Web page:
Women with gum disease showed a 14 percent overall increased risk for breast cancer, compared to those without gum disease. That increased risk seemed to leap to over 30 percent if they also smoked or had smoked in the last 20 years, according to researchers.
Professor of epidemiology at the University at Buffalo’s School of Public Health and Health Professions in New York, lead author Jo Freudenheim, said that these findings are useful in supplying new insight into the causes of breast cancer.
She added that there is good evidence that good dental care is important anyways and that periodontal disease treatment is vital for health of the mouth.
However, more study is needed before there is sufficient evidence to state that gum disease causes breast cancer or other diseases, according to Freudenheim. This study did not give evidence of a cause-and-effect link between the two, a point highlighted by many experts not involved with the study.
Several studies have found a link between gum disease and other chronic diseases, including heart attack, stroke and other diseases, Freudenheim stated.
She added that there is a lot to learn about why we see these links. In particular, we do not yet know if treating the gum disease would lower the risk of these other diseases.
The report was published in the journal Cancer Epidemiology, Biomarkers and Prevention on December 21.
An orthodontist in Garden City, New York, Dr. Ashish Sahasra, stated that this is going to open many people’s eyes to the possible link between gum disease and break cancer.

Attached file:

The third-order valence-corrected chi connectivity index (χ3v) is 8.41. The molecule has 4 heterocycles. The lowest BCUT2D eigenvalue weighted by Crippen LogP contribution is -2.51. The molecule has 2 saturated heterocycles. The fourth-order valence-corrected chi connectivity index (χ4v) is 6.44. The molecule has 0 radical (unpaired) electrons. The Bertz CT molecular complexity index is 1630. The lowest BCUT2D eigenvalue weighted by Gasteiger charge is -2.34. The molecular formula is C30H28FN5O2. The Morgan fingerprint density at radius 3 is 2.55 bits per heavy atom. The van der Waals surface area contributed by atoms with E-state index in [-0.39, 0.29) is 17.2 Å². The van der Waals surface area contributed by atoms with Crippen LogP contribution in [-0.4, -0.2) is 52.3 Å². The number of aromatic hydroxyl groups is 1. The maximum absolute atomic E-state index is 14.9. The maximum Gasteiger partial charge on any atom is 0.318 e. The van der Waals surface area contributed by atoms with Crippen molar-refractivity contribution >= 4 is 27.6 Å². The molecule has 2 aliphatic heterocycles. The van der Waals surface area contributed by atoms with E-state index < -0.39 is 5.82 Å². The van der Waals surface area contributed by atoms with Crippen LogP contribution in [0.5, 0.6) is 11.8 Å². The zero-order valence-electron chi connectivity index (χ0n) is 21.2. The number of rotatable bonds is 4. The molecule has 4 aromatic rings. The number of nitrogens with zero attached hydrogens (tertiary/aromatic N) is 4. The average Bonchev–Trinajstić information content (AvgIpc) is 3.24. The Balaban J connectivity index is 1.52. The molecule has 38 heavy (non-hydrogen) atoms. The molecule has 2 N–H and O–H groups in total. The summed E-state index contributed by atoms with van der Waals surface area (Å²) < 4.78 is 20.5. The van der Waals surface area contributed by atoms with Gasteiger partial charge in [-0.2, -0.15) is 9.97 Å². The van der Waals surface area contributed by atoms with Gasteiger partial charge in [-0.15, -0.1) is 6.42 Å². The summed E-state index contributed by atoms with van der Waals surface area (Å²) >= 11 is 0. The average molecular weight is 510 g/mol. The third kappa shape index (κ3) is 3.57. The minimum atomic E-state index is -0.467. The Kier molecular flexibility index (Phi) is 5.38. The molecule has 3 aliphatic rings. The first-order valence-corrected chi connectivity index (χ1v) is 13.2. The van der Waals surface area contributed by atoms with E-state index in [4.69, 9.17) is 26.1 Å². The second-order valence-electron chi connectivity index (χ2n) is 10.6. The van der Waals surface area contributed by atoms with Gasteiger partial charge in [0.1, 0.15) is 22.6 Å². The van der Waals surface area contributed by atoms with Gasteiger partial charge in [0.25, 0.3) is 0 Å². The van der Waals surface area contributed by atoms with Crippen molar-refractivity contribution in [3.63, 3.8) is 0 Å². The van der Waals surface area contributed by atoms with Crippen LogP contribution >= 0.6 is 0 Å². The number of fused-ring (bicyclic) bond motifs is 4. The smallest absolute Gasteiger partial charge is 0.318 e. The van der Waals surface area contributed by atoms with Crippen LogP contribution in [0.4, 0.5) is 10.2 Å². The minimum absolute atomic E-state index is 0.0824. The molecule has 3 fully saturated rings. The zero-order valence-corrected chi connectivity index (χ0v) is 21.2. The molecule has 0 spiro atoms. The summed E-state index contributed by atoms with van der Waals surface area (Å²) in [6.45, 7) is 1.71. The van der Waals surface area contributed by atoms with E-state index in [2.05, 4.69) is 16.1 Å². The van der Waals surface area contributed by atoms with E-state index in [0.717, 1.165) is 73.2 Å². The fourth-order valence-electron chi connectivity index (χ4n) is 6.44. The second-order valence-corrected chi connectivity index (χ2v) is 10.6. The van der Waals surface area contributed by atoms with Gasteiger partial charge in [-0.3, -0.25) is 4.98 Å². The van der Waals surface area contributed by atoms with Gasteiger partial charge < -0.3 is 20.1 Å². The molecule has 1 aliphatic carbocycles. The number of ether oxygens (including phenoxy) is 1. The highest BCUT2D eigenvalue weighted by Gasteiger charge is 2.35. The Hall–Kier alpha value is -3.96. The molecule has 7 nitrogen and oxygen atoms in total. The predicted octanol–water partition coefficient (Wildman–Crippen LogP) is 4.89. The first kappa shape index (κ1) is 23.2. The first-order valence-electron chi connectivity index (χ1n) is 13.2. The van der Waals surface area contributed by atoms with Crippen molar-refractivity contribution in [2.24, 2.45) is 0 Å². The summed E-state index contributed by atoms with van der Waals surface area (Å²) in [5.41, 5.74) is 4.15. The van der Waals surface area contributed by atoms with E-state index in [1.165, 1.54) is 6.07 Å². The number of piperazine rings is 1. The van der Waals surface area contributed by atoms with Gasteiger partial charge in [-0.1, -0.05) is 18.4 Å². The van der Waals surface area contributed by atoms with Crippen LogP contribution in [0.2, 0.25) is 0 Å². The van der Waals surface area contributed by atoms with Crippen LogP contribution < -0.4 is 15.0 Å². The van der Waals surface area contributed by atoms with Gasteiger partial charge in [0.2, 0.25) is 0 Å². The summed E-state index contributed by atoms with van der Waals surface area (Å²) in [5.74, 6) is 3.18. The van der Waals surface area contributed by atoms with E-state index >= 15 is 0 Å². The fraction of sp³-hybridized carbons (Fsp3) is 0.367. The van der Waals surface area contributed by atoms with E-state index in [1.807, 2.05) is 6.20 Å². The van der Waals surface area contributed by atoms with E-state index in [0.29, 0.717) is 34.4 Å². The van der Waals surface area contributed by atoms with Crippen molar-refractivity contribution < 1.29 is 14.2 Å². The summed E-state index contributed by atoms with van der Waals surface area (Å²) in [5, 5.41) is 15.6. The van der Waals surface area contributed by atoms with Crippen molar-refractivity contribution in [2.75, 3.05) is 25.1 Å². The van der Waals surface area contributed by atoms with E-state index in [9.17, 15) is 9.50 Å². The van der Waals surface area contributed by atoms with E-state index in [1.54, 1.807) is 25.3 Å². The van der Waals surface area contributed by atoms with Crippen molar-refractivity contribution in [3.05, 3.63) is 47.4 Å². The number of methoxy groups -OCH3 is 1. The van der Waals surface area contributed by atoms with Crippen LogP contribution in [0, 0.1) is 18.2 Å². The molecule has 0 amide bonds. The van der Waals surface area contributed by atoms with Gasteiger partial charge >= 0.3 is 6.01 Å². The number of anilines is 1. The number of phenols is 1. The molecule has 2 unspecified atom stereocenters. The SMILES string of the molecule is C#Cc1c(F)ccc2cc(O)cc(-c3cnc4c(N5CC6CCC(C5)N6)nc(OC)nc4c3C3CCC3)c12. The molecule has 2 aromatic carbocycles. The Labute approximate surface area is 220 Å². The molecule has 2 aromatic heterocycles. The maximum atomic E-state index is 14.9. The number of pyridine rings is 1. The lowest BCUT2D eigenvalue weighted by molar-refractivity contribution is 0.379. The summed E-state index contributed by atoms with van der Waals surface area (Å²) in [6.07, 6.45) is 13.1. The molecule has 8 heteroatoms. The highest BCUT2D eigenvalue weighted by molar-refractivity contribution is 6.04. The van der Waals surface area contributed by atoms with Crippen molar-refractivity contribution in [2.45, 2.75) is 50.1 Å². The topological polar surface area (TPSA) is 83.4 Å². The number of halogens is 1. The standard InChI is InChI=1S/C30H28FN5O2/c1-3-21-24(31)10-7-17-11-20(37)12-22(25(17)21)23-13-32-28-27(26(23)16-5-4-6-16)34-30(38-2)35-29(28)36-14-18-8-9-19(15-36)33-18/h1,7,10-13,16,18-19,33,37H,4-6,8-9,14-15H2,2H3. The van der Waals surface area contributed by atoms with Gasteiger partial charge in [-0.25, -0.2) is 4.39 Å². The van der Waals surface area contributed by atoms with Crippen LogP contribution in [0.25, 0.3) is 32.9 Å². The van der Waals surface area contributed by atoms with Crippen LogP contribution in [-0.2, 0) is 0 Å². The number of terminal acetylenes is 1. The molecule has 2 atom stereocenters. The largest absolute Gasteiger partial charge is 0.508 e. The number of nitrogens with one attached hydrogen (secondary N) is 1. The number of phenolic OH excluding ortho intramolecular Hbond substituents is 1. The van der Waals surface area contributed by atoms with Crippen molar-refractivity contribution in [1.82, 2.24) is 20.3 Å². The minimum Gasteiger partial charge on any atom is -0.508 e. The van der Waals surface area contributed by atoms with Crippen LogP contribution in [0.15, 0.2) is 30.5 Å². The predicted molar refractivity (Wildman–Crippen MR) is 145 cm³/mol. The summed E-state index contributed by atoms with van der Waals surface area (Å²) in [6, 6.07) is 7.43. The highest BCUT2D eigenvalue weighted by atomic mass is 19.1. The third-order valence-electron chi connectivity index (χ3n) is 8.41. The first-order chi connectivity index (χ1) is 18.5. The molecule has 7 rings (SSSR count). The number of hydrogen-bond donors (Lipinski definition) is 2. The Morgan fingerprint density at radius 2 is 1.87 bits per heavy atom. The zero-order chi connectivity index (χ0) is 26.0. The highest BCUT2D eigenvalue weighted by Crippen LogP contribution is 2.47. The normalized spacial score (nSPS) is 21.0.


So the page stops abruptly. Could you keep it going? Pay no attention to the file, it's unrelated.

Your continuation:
He added that periodontal disease can cause a lot of health problems. Gum disease is very common, and often goes misdiagnosed or undiagnosed and a lot of people do not pay attention to it, but it is a serious disease that has to be treated immediately.
For the study, Freudenheim and colleagues gathered data on almost 74,000 postmenopausal women who participated in the Women’s Health Initiative study. None of the women participating in the study had a history of breast cancer. Following an average follow-up of nearly seven years, over 2,000 women were diagnosed with breast cancer.
The researchers discovered that women who were smoking at the time of the study showed a 32 percent higher risk of breast cancer if they had gum disease, but the connection was not statistically significant, Freudenheim stated, due to the fact that there were not many current smokers among the women in the study. Among the participating women who had quit smoking sometime during the past 20 years, those with gum disease appeared to have a 36 percent higher risk of breast cancer.
Additionally, women who had never smoked but had gum disease appeared to have a 6 percent higher risk of developing breast cancer, and those who had quit over 20 years before and had gum disease had an 8 percent higher risk, the study suggested.
More study has to be done to see if inflammatory factors like gum disease play a part in the development of breast cancer.